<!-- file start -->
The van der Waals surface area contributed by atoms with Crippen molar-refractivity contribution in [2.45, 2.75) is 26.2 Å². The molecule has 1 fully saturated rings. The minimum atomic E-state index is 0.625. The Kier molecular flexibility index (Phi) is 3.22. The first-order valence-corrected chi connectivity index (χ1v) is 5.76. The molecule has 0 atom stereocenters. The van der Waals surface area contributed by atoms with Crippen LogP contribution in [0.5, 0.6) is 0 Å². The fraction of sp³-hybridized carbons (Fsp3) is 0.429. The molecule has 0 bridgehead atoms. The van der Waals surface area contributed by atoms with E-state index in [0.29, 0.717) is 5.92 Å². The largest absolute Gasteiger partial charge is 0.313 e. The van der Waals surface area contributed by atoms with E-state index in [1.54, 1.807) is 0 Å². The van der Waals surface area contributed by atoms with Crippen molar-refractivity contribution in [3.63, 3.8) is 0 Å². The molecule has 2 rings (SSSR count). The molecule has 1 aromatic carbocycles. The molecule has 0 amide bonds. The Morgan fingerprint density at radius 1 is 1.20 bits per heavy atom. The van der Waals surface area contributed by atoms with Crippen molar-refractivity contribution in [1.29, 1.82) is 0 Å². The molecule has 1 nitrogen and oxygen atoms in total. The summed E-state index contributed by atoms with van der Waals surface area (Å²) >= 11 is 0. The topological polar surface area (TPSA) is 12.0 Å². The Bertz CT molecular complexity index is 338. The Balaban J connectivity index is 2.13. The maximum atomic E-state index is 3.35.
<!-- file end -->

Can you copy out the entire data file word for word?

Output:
The van der Waals surface area contributed by atoms with Crippen molar-refractivity contribution in [2.45, 2.75) is 26.2 Å². The molecule has 1 fully saturated rings. The minimum atomic E-state index is 0.625. The Kier molecular flexibility index (Phi) is 3.22. The first-order valence-corrected chi connectivity index (χ1v) is 5.76. The molecule has 0 atom stereocenters. The van der Waals surface area contributed by atoms with Crippen LogP contribution in [0.5, 0.6) is 0 Å². The fraction of sp³-hybridized carbons (Fsp3) is 0.429. The molecule has 0 bridgehead atoms. The van der Waals surface area contributed by atoms with E-state index in [0.29, 0.717) is 5.92 Å². The largest absolute Gasteiger partial charge is 0.313 e. The van der Waals surface area contributed by atoms with E-state index in [1.54, 1.807) is 0 Å². The van der Waals surface area contributed by atoms with Crippen molar-refractivity contribution in [3.63, 3.8) is 0 Å². The molecule has 2 rings (SSSR count). The molecule has 1 aromatic carbocycles. The molecule has 0 amide bonds. The Morgan fingerprint density at radius 1 is 1.20 bits per heavy atom. The van der Waals surface area contributed by atoms with Crippen molar-refractivity contribution in [1.29, 1.82) is 0 Å². The molecule has 1 nitrogen and oxygen atoms in total. The summed E-state index contributed by atoms with van der Waals surface area (Å²) >= 11 is 0. The topological polar surface area (TPSA) is 12.0 Å². The Bertz CT molecular complexity index is 338. The Balaban J connectivity index is 2.13. The maximum atomic E-state index is 3.35.